WASHINGTON, Aug. 24 - Flesh-eating maggots and bloodsucking leeches, long thought of as the tools of bygone medicine, have experienced a quiet renaissance among high-tech surgeons, and for two days beginning Thursday a federal board of medical advisers will discuss how to regulate them.
Leeches, it turns out, are particularly good at draining excess blood from surgically reattached or transplanted appendages. As microsurgeons tackle feats like reattaching hands, scalps and even faces, leeches have become indispensable.
And maggots clean festering wounds that fail to heal, as among diabetics, better than almost anything else, although their use in the United States has been slight, in part because of squeamishness.
But neither leeches nor maggots have ever been subject to thorough regulation by the Food and Drug Administration. So the medical advisers are being asked to create general guidelines about how they should be safely grown, transported and sold.
Since 1976, the F.D.A. has required that makers of medical devices prove that their products are safe and effective. Those already on the market as of that year had to prove their worth; those invented later had to get approval before marketing.
There are unexplored corners of the nation's medical market, however - no one knows how many, but they are certainly a vanishing few - in which doctors and manufacturers have been doing business since well before 1976 without much notice from the agency. The sale of maggots and leeches is one of those corners.
In addressing it, officials first had to decide which part of the agency had oversight: its biological or device division.
"The primary mode of action for maggots is chewing," said Mark Melkerson, acting director of the Division of General, Restorative and Neurological Devices. "For leeches, it's the eating of blood. Those are mechanical processes." Thus, the agency decided that maggots and leeches were devices, Mr. Melkerson said.
For centuries, doctors used leeches in the mistaken view that they would help balance a patient's body fluids, or "humors." Doctors are said to have drained quarts of blood from an ailing George Washington before he died.
With the development of modern medicine, leeches fell out of favor. But in the 1970's they again became popular, this time with microsurgeons.
When reattaching or transplanting an appendage, these surgeons are often able to stitch together arteries, which deliver blood to the appendage and are thick-walled and relatively easy to suture. Far harder is finding and attaching veins, which collect blood for exit and are smaller and more fragile.
After surgery, with few veins connected, blood tends to engorge the appendage, then to clot, turn blue and - in the worst cases - kill it, said Dr. L. Scott Levin, a Duke University hand surgeon. To buy time for the body to create its own veinous attachments, surgeons use leeches.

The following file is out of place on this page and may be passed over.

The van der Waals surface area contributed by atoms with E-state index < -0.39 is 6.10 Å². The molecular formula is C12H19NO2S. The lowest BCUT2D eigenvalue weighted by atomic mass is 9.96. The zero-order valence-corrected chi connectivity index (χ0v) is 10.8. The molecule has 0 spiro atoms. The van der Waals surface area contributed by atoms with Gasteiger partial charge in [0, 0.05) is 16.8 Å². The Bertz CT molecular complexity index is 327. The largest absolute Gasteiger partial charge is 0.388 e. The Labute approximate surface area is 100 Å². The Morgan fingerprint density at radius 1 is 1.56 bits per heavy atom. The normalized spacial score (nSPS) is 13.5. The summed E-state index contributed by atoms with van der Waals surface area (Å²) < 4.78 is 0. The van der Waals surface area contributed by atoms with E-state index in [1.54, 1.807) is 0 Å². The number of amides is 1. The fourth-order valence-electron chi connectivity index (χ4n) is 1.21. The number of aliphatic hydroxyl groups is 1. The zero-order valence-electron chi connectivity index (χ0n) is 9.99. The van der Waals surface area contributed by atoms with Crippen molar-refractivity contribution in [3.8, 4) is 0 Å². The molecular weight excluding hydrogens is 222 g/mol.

Leeches naturally inject patients with a potent chemical cocktail that includes an anticoagulant, an anesthetic, an antibiotic and a substance that dilates blood vessels. This cocktail encourages fast bleeding to empty the appendage of extra blood, reducing pressure and allowing veins to form on their own.
In 20 minutes, a leech is usually engorged and removed, though bleeding from the wound may continue for up to 24 hours. If an appendage is large, several leeches are sometimes used at once, Dr. Levin said, adding, "I'll use one to three leeches every couple of hours."
Leeches are also extraordinarily sensitive to proper blood flow and so can offer immediate feedback on how well surgery went, said Dr. Bruce Minkin, a hand surgeon in Asheville, N.C.
"It won't attach if there's not good arterial blood coming in, and sometimes that tells me that I need to go back in," Dr. Minkin said.
Josh Combs, 17, of Asheville needed leeches to save a thumb that had been reattached after being blown off by a homemade firecracker. His mother, Sherry Combs, said she was startled when Dr. Minkin told her what he was going to do.
"I said, 'Can you tell me what you just said again, please?' " Ms. Combs recalled in an interview.
Ms. Combs has two phobias: mushrooms and leeches. So she stood away, over by the door, while a leech was applied to her son's thumb.
"I was afraid he would wake up suddenly and see a leech stuck to his hand," Ms. Combs said. Josh later did just that, with another leech, which he named Fred.
As for maggots, they are unparalleled in their ability to clean festering, gangrenous wounds. For diabetics and others whose wounds fail to heal, maggots, pressed into dying flesh by wire-mesh bandages, can save a limb and speed healing.
Primitive tribes in Australia, the hill people of northern Burma and the Mayans of Central America are known to have used maggots to clean wounds. Napoleon's surgeon in chief noted their effects.
And during World War I, a doctor described seeing two soldiers who had been left wounded on the battlefield for days. When their clothes were taken off, thousands of maggots were found in their wounds. Once the maggots were removed, the doctor was astonished to find clean, pink, living flesh. That doctor, William Baer of the Johns Hopkins School of Medicine, became maggots' modern medical champion.
Another oddity whose regulation will be discussed by the advisory board starting Thursday is bone wax. That product - made of beeswax, olive oil and phenol - has long been used by surgeons to stop bleeding in bones cut during surgery, since neither cauterization nor pressure works well on them. And it is sometimes used to discourage unwanted bone regrowth, said Dr. Glenn Pfeffer, director of foot and ankle surgery at Cedars-Sinai Medical Center in Los Angeles.
"I just had a spur on my foot taken out," Dr. Pfeffer said. "And the surgeon applied bone wax to the cut ends to make sure it doesn't re-form."